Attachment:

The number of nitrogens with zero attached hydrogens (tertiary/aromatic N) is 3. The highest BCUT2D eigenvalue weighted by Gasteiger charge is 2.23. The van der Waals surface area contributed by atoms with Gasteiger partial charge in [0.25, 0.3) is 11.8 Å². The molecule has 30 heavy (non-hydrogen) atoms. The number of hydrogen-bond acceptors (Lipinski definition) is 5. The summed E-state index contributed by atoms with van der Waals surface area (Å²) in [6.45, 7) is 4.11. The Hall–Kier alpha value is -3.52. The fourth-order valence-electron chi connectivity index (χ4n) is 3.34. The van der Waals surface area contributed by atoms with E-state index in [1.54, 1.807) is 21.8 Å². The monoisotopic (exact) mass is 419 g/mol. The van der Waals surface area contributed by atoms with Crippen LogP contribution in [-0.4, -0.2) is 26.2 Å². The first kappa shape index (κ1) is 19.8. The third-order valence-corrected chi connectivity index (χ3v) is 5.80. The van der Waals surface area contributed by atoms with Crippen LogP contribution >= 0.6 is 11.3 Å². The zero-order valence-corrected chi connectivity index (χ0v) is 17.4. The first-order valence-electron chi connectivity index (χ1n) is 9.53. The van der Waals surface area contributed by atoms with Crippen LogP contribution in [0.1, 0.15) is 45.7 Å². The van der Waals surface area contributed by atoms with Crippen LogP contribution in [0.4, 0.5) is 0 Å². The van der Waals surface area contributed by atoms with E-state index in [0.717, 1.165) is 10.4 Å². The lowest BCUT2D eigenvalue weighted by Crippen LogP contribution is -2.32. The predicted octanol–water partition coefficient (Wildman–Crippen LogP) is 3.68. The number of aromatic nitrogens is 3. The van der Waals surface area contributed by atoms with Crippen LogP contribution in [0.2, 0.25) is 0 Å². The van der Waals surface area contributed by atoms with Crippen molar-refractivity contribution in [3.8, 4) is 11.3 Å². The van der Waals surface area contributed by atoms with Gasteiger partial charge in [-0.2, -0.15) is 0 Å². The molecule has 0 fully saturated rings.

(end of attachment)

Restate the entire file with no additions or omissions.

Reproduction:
The number of nitrogens with zero attached hydrogens (tertiary/aromatic N) is 3. The highest BCUT2D eigenvalue weighted by Gasteiger charge is 2.23. The van der Waals surface area contributed by atoms with Gasteiger partial charge in [0.25, 0.3) is 11.8 Å². The molecule has 30 heavy (non-hydrogen) atoms. The number of hydrogen-bond acceptors (Lipinski definition) is 5. The summed E-state index contributed by atoms with van der Waals surface area (Å²) in [6.45, 7) is 4.11. The Hall–Kier alpha value is -3.52. The fourth-order valence-electron chi connectivity index (χ4n) is 3.34. The van der Waals surface area contributed by atoms with E-state index in [1.54, 1.807) is 21.8 Å². The monoisotopic (exact) mass is 419 g/mol. The van der Waals surface area contributed by atoms with Crippen LogP contribution in [-0.4, -0.2) is 26.2 Å². The first kappa shape index (κ1) is 19.8. The third-order valence-corrected chi connectivity index (χ3v) is 5.80. The van der Waals surface area contributed by atoms with Crippen LogP contribution >= 0.6 is 11.3 Å². The zero-order valence-corrected chi connectivity index (χ0v) is 17.4. The first-order valence-electron chi connectivity index (χ1n) is 9.53. The van der Waals surface area contributed by atoms with Crippen LogP contribution in [0.1, 0.15) is 45.7 Å². The van der Waals surface area contributed by atoms with Crippen LogP contribution in [0.4, 0.5) is 0 Å². The van der Waals surface area contributed by atoms with E-state index in [0.717, 1.165) is 10.4 Å². The lowest BCUT2D eigenvalue weighted by Crippen LogP contribution is -2.32. The predicted octanol–water partition coefficient (Wildman–Crippen LogP) is 3.68. The number of aromatic nitrogens is 3. The van der Waals surface area contributed by atoms with Crippen LogP contribution in [0.2, 0.25) is 0 Å². The van der Waals surface area contributed by atoms with Crippen molar-refractivity contribution in [3.8, 4) is 11.3 Å². The van der Waals surface area contributed by atoms with Gasteiger partial charge in [-0.2, -0.15) is 0 Å². The molecule has 0 fully saturated rings.